Legal concerns are present at nearly every stage of the Olympic games, beginning with initial bids entered by respective cities to host upcoming games and lasting well after the closing ceremony. As for the 2012 Olympics, legal considerations began as early as 2004, when various United Kingdom law firms were hired by the the London 2012 Bid Team to advise and offer services to win 2012 summer games bid, and legal considerations will continue to play an important role after the games begin on July 27.
Financing and Investment
As with most endeavors, financing and returns on investment is a key concern with the 2012 Olympics. According to news reports from Olympic planning meetings, John Armit, head of the Olympic Delivery Authority projected the 2012 Olympics would cost over £9 billion to mount, plus £2 billion for security. While financial return was uncertain, Armit projected monetary returns of approximately £4 billion, with an additional creation of 20,000 jobs in London to boost economic growth. Counsel for these and other financing concerns has been provided since the earlier stages of planning by corporate firm Freshfields Bruckhaus Deringer, which has offices worldwide.
In addition to legal issues with financing before the Olympic games begin, other issues arise after the Games end, leaving permanent venues to be used for other revenue-producing activities. London will likely contract with private entities to lease these spaces for events after the Olympic games, which will create various contract law issues. Some London based legal blogs project the permanent infrastructure will provide an opportunity for both the public and private sector to re-generate growth in lower-income areas of the city, such as the Lower Lea Valley. In these efforts to rebuild, various public policy concerns will also need to be addressed.
General Planning and Infrastructure
London based firm Berwin Leighton Paisner was hired to provide to counsel on general planning matters related to the games, including infrastructure and crowd control. The firm worked closely with the London Development Agency and the Olympic Delivery Authority (ODA), who were responsible for building new permanent venues for the Games and use afterward, building temporary facilities to be dismantled or relocated after the Games, improvement to existing venues, planning and creating transportation infrastructure and operations to support the Games, and ensuring each project meets Olympic standards for sustainable development. The ODA was established by the London Olympic Games and Paralympic Games Act, which received Royal Assent in March 2006, and gave the ODA authority similar to that of a government agency and was necessary to establish facilities in the host city.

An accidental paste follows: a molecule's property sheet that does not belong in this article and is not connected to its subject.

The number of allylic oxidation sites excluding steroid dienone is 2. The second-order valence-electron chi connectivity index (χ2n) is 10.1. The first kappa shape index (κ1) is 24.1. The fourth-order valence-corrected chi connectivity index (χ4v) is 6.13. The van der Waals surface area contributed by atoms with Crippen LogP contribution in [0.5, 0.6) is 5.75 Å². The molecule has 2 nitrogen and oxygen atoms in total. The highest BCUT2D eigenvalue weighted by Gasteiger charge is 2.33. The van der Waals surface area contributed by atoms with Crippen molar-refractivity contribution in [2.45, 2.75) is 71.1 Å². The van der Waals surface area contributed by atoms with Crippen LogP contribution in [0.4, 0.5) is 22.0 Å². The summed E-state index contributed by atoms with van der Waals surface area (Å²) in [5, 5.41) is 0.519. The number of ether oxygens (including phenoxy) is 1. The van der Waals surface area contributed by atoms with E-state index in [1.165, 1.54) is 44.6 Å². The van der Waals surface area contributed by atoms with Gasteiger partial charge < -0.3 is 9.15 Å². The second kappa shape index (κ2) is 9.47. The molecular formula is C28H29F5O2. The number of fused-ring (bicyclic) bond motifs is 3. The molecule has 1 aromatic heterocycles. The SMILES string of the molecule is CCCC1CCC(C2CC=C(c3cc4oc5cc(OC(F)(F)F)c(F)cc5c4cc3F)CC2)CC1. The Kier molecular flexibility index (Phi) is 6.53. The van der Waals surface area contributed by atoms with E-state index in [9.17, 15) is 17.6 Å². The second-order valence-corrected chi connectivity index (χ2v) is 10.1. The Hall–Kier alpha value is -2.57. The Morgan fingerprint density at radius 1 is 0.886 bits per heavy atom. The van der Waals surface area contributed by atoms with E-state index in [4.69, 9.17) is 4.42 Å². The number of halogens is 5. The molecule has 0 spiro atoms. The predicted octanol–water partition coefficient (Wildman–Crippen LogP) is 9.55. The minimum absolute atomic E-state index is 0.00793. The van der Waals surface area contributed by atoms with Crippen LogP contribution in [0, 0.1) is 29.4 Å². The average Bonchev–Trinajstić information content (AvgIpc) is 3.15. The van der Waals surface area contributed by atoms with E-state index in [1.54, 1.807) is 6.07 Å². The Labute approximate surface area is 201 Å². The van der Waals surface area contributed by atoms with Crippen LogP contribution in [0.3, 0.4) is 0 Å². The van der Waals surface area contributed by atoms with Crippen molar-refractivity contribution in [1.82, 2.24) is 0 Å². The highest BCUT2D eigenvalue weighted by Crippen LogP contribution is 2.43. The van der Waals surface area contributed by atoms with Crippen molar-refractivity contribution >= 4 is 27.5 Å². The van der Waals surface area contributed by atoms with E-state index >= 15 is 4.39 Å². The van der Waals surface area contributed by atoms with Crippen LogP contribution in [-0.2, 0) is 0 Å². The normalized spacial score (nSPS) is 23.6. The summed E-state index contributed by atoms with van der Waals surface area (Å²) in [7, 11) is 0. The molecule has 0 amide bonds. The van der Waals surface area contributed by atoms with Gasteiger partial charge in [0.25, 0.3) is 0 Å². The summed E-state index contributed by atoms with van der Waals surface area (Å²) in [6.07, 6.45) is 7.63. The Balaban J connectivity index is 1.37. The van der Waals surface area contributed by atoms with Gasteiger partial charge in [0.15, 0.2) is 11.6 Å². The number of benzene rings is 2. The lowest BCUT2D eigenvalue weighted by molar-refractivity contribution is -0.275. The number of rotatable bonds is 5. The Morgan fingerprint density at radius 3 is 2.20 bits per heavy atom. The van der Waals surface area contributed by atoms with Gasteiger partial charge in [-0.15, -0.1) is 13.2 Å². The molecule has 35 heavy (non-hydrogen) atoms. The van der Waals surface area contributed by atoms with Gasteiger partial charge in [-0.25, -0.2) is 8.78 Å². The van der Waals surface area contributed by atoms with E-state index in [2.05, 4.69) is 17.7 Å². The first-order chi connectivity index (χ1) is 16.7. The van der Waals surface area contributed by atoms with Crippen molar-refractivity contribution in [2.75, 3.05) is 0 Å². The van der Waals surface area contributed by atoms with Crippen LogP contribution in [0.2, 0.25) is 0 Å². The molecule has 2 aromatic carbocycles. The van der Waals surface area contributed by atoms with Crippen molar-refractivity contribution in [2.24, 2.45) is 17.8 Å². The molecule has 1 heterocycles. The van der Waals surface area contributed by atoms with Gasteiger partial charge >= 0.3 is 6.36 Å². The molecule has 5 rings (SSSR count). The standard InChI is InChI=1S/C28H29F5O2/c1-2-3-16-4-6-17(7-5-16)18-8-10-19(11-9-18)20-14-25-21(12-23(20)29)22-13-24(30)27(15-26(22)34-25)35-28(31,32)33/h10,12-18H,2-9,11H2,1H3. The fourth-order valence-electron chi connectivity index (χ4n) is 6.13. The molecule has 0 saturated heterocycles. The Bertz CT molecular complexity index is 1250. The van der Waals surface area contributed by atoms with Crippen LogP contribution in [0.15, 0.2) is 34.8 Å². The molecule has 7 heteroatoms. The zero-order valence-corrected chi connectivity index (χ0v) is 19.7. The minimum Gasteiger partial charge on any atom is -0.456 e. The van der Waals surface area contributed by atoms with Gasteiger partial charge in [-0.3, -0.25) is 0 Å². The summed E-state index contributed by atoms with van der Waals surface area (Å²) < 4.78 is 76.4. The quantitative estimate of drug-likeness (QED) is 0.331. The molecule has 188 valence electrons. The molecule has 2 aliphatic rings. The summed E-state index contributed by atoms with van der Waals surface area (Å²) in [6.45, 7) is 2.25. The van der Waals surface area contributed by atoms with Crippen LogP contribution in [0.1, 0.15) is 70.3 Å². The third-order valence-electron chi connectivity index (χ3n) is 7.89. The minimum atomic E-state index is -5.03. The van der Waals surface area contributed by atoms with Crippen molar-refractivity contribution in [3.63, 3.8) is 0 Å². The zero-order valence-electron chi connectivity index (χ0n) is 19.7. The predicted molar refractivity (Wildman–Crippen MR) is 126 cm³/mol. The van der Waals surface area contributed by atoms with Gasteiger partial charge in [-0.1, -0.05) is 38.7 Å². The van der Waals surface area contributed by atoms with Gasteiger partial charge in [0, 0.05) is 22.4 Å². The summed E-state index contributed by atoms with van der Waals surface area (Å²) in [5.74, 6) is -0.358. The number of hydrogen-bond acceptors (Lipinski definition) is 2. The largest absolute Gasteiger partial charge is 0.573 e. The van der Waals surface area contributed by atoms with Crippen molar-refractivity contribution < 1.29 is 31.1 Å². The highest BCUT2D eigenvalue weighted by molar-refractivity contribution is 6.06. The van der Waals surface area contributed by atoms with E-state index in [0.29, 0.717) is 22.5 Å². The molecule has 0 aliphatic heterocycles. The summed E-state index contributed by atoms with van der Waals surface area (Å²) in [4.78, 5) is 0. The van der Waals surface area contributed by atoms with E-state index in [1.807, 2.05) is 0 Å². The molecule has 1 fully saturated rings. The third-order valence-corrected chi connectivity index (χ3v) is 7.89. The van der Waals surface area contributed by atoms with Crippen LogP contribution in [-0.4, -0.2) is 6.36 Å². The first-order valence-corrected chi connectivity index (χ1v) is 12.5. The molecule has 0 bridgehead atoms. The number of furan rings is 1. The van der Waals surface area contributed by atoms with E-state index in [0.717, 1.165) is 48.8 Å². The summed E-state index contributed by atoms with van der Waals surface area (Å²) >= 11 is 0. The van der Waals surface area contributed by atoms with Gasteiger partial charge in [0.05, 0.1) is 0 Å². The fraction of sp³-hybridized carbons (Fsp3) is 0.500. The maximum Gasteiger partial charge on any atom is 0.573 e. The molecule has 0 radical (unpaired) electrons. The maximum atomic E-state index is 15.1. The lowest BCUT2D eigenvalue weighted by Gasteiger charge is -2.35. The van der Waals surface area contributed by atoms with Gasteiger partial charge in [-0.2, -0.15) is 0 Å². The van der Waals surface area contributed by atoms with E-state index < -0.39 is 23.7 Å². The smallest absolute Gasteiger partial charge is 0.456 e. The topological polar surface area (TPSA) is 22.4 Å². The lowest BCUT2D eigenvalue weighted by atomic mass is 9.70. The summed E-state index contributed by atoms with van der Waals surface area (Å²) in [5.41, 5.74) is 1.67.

Legal considerations related to these goals include issues in health and environmental law, city transportation ordinances and the local building codes. Hosting the Olympics also gives rise to several policy considerations for the city, such as reducing of the threat of terrorist attacks and sustainability of the infrastructure built and improved for the Games.
Employment and Immigration
In addition to providing new infrastructure, the building and maintenance of these facilities, as well as the staff hired to oversee the Games, is expected to provide a total of at least 20,000 short-term jobs in the two years leading up to the Olympics. In most cases, jobs are fulfilled by both citizens from the host country and visitors from countries around the world. This employment situation creates a need for advising in both employment law and immigration law, which is being provided by leading international law firm, Ashurst.
Sponsorship and Trademark
Perhaps some of the most well known legal concerns with the Olympics are sponsorship and trademark issues. London based firm Clifford Chance has been given the responsibility of advising on issues arising from these sponsorship agreements. While sponsorship agreements with a particular athlete or the Olympics in general could be very lucrative, there are also an abundance of legal considerations related to marketing.
The Olympic Symbol etc (Protection) Act 1995 (referred to as OSPA) prevents the use of any of the Olympic words, symbols or mottos (such as the Olympic rings or “London 2012”) for commercial purposes without authorization from the International Olympic Committee (IOC). IOC generally prevents the use of anything that suggests a direct association with the Olympics in the course of trade to protect its own agreements with official marketing partners. These brands, like most others, are protected by registered trademarks and copyrights. OSPA applies not only to the London 2012 Games, but also to any use of protected words or symbols in general. Similar to action by past host countries, Parliament has granted the London Organising Committee of the Olympic and Paralympic Games (the board responsible for preparing and staging the 2012 games) legal rights under the London Olympic Games and Paralympic Games Act of 2006 and OSPA. Both the registering and enforcement of rights related to these symbols and mottos give rise to several Intellectual Property issues.
Although the aforementioned issues are some of the most commonly discussed legal concerns related to the Olympic games, the list barely “scratches the surface” of legal issues related to any series of the games. Issues related to sports law, ticketing, business names, merchandise and several other areas trigger legal considerations. And while most patrons and television viewers of the 2012 Olympic games will not consult Black’s Law Dictionary while tuning in to their favorite event, rest assured there are many lawyers around the world with a file folder labeled “Olympic Games 2012.”